Partnerships between schools and the professional arts sector: Evaluation of impact on student outcomes

Imms, W., Jeanneret, N., & Stevens-Ballenger, J. (2011). Partnerships between schools and the professional arts sector: Evaluation of impact on student outcomes. Southbank, Victoria: Arts Victoria.

Abstract:

This study examines how arts partnerships impact student engagement, student voice, social learning, creative skills, and arts-related knowledge and skills; the five student outcomes linked to the Victorian Essential Learning Standards (VELS). This study was informed by and is the second stage of a previous collaborative research partnership between Arts Victoria (Victoria, Australia) and the Department of Education and Early Childhood Development (DEECD). The study also investigated the characteristics of effective partnerships; the special roles, functions, and characteristics of the teacher, arts professional, and school leaders in these partnerships; and the implications for future policy, program, and practice. The researchers collected qualitative and quantitative data over a twelve-month period in 2009 from students, teachers, school leaders, and arts professionals at 24 schools. Schools implementing an Arts Victoria’s Education Partnership program, Artists-in residence or Exposure-to-arts (short programs conducted either in arts venues or on school sites) programs, were selected for investigation. Results indicated that the arts partnerships had a generally positive impact on the five student outcomes. The researchers also reported on the characteristics of effective school/arts partnership programs as related to student outcomes and the characteristics of the role of teachers, arts professionals, and school leaders in the arts partnerships.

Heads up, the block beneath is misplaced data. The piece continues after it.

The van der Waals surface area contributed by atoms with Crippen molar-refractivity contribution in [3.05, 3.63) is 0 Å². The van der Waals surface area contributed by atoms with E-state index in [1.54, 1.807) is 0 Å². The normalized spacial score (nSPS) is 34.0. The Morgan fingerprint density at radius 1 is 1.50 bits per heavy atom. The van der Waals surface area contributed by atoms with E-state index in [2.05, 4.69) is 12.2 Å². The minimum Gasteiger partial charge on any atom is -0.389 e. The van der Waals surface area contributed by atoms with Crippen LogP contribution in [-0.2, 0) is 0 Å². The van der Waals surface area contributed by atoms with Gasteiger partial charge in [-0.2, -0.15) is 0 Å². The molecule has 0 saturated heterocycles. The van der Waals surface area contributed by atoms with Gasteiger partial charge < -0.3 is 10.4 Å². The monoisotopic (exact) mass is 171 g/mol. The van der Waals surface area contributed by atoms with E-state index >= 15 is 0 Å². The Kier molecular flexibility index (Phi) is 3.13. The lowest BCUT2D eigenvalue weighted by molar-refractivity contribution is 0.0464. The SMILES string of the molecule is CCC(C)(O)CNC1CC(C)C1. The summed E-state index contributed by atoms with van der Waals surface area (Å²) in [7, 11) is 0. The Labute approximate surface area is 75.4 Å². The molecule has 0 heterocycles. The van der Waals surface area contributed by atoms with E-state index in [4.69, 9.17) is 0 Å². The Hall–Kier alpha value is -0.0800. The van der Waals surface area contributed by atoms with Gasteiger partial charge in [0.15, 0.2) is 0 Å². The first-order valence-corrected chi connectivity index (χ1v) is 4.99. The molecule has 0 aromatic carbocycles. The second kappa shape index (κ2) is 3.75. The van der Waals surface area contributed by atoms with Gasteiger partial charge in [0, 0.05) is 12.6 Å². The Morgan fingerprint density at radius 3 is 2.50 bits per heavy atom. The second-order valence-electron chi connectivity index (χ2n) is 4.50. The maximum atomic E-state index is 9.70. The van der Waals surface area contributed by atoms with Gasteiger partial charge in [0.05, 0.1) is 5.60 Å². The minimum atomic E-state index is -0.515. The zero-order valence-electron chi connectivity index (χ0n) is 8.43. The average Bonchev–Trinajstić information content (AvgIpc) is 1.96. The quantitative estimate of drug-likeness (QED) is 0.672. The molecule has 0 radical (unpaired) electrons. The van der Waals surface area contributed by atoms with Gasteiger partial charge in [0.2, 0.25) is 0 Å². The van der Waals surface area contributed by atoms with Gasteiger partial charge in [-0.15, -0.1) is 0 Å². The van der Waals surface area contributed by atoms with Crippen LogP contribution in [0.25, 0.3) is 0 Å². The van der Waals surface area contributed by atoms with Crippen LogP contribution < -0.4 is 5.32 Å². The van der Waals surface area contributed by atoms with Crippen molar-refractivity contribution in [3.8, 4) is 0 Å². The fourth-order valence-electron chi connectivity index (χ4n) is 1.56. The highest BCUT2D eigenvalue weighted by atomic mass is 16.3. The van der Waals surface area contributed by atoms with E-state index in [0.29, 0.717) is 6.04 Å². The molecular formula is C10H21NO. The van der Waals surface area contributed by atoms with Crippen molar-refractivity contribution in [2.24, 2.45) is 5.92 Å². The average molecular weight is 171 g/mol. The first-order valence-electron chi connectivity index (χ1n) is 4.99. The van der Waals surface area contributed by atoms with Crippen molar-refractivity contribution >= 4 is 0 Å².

Key Findings:

  • Teachers reported that student engagement increased, student behavior improved, students were more active participants in the learning process, and they demonstrated increased pride in their work and willingness to rise to a challenge. Teachers also explained that students seemed more persistent and motivated and showed longer attention spans. In some programs, parent involvement increased when students brought their art home.
  • Students reported that they felt an increased sense of ownership and control of their own learning, positively impacting and improving student voice, and increasing their confidence to participate more fully in discussions and to offer personal opinions. In this environment, teachers discovered abilities and potential in students previously unseen.
  • Students were challenged in ways that increased their social learning skills by working collaboratively, trusting each other, working outside their comfort zone, and collectively solving problems. The student/art professional relationship made students more accepting to the guidance of knowledgeable and expert adults and peers while many emerged as student leaders.
  • Interview data support the notion that the programs encouraged and developed students’ capacity for problem solving, brainstorming, speculation, creativity, and exploring multiple solutions to problems as well as fostering divergent thinking and innovation. Students’ active participation in art making resulted in a positive impact on student knowledge and skills.
  • The researchers report that the data regarding characteristics of effective school/arts partnerships reflect best practices that are evident in many other schools’ arts and non-arts programs. They include praise and encouragement from arts professionals; purposeful content relevancy to curriculum and life outside of school; active student participation in program design, planning, and art-making; group work with community and parent involvement; opportunities for students to make choices; and hands-on, high quality, and process-based learning.